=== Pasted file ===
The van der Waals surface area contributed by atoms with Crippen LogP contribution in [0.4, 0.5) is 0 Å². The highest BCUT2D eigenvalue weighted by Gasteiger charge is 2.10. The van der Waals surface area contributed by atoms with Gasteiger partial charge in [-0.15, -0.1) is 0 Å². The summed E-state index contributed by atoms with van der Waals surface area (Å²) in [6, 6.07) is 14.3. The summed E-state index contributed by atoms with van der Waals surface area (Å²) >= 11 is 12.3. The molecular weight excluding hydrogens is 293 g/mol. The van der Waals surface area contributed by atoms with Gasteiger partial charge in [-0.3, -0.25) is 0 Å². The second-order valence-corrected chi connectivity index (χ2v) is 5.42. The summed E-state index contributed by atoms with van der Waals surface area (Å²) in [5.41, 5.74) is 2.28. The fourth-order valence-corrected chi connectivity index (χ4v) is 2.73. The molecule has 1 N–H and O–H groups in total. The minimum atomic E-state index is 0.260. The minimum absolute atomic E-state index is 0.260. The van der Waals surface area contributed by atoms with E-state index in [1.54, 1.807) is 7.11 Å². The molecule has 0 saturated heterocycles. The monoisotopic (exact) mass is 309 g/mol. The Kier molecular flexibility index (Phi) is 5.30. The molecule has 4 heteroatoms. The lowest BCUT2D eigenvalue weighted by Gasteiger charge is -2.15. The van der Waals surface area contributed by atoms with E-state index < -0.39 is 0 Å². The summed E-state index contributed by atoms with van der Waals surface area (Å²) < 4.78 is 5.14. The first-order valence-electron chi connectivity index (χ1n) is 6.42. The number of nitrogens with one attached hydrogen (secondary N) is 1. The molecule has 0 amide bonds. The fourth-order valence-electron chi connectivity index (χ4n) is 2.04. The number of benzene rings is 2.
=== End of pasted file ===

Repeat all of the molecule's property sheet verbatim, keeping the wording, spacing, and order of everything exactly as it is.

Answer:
The van der Waals surface area contributed by atoms with Crippen LogP contribution in [0.4, 0.5) is 0 Å². The highest BCUT2D eigenvalue weighted by Gasteiger charge is 2.10. The van der Waals surface area contributed by atoms with Gasteiger partial charge in [-0.15, -0.1) is 0 Å². The summed E-state index contributed by atoms with van der Waals surface area (Å²) in [6, 6.07) is 14.3. The summed E-state index contributed by atoms with van der Waals surface area (Å²) >= 11 is 12.3. The molecular weight excluding hydrogens is 293 g/mol. The van der Waals surface area contributed by atoms with Gasteiger partial charge in [-0.3, -0.25) is 0 Å². The second-order valence-corrected chi connectivity index (χ2v) is 5.42. The summed E-state index contributed by atoms with van der Waals surface area (Å²) in [5.41, 5.74) is 2.28. The fourth-order valence-corrected chi connectivity index (χ4v) is 2.73. The molecule has 1 N–H and O–H groups in total. The minimum atomic E-state index is 0.260. The minimum absolute atomic E-state index is 0.260. The van der Waals surface area contributed by atoms with E-state index in [1.54, 1.807) is 7.11 Å². The molecule has 0 saturated heterocycles. The monoisotopic (exact) mass is 309 g/mol. The Kier molecular flexibility index (Phi) is 5.30. The molecule has 4 heteroatoms. The lowest BCUT2D eigenvalue weighted by Gasteiger charge is -2.15. The van der Waals surface area contributed by atoms with E-state index < -0.39 is 0 Å². The summed E-state index contributed by atoms with van der Waals surface area (Å²) < 4.78 is 5.14. The first-order valence-electron chi connectivity index (χ1n) is 6.42. The number of nitrogens with one attached hydrogen (secondary N) is 1. The molecule has 0 amide bonds. The fourth-order valence-electron chi connectivity index (χ4n) is 2.04. The number of benzene rings is 2.